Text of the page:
I buy guns that appeal to me. Not for investment value. I don't require perfection, although I do have a couple NIB Colts. If I can't afford it, I pass. If I just have to have it, I'll find a way. I do a lot of dreaming!

On the other hand, I wish some of you guys would ease up on the bidding. It would sure help my wallet!
 

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BHH, sadly thats what it is coming to. The internet makes any and all guns available to anyone out there not near a gun shop, or a gun show or even a "gun friendly state", so they can bid on anything and then all it takes is two people interested in the same thing!
As they say , I'm to the point where I will sit up on the porch , with a few others and watch the "big dogs run".
Yes, it takes all kinds to make the world go round and some of these "high rollers" will not even give a "second look" at some other nice/decent stuff, unboxed maybe, that is still out there. Good , that leaves a bit for the rest of us.....................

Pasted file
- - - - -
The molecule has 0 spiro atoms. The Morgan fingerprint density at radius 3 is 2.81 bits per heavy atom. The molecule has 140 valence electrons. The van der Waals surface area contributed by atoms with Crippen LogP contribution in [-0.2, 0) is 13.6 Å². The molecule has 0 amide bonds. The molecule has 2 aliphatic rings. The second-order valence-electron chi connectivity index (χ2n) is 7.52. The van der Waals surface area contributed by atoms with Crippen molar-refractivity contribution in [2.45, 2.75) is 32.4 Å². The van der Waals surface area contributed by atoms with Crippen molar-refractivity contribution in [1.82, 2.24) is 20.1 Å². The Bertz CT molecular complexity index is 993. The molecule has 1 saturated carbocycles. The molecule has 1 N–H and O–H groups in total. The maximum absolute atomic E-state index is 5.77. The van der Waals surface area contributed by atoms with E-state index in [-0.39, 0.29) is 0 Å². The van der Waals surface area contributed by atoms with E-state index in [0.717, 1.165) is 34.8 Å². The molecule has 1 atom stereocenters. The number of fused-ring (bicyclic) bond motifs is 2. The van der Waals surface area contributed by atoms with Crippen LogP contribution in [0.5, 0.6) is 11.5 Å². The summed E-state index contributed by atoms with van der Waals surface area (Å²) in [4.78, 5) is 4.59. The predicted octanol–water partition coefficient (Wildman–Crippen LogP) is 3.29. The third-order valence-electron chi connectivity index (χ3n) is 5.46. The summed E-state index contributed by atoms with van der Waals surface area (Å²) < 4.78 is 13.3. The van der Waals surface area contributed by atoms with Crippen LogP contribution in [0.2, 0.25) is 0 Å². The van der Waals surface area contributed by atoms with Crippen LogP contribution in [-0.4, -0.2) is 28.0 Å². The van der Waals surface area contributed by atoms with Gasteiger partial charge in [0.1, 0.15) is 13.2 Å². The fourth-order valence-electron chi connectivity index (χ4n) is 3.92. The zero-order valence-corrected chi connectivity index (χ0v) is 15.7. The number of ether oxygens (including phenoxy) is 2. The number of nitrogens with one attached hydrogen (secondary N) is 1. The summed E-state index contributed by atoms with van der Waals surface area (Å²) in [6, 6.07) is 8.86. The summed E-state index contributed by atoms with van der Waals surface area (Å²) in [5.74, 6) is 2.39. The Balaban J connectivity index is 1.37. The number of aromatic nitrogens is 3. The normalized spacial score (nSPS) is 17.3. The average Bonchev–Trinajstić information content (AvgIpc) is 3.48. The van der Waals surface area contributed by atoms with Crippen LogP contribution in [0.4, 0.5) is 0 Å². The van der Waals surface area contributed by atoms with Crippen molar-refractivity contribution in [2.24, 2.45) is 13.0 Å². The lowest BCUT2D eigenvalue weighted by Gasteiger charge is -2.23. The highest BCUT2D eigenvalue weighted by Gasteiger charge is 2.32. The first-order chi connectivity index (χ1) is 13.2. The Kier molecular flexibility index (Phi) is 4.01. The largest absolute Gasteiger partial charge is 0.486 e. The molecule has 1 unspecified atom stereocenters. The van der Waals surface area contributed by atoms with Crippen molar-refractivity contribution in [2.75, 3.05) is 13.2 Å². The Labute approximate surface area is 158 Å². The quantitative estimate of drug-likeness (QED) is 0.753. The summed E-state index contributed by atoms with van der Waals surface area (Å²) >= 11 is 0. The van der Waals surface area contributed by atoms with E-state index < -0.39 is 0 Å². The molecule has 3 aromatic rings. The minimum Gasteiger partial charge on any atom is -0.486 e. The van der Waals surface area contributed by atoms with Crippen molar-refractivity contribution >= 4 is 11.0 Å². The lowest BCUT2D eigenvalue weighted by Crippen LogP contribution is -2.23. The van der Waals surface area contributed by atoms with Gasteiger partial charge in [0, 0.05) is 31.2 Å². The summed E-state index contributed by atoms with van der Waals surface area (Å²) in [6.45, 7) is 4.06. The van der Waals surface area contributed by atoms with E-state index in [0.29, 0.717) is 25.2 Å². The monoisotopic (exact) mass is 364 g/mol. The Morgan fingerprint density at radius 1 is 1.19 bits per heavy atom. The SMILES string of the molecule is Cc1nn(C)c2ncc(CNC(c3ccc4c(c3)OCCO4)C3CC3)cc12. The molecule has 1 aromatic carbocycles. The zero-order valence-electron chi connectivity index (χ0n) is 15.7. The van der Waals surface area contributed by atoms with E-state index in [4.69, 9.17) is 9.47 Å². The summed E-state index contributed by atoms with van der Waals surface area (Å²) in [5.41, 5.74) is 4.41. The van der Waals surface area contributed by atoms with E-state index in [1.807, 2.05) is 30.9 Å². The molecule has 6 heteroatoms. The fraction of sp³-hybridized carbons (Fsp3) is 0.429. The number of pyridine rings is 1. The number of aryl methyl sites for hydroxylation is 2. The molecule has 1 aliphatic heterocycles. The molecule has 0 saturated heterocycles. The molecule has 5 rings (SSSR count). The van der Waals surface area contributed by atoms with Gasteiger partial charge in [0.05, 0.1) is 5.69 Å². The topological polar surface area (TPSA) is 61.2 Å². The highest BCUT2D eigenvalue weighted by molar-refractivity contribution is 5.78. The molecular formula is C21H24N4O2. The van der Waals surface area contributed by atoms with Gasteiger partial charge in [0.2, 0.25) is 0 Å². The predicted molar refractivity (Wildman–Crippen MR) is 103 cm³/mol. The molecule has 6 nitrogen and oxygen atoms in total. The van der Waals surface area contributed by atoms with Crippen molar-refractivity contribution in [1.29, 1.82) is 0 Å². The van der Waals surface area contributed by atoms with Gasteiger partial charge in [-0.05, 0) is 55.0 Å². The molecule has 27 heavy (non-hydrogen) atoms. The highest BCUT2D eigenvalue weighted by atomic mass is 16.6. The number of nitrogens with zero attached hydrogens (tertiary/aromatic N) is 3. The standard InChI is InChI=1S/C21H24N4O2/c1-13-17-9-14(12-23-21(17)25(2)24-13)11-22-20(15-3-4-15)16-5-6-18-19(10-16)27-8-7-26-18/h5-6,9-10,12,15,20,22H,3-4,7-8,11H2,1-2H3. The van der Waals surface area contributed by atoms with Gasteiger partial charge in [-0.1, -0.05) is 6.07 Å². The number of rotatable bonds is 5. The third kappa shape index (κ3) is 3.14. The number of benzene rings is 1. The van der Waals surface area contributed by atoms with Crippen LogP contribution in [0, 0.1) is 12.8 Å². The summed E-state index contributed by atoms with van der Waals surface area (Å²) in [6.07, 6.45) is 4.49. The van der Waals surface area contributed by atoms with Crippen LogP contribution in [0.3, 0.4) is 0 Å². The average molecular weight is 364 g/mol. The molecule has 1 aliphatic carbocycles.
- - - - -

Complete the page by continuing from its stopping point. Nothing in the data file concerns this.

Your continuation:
(there is still plenty out there too!) /forums/images/graemlins/wink.gif
 

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Im 29 and I hope things level out a little. I used to save up and purchase in spurts. Now it seems I am constantly re-evaluating some of my puchases over the years ( non colts ) and I now usually move one of these in addition to saving up. Now it seems that if you bring a real minty piece to the gun show the retards at some of the tables in Ohio seem to jump at the opportunity to ask to fondle 'em and give em back. If they offer, its an insult. I know Im young, but I know what's going on. I think my next move is to get a table at the next show, set my prices, put up a big sign that says do not handle, and see what happens......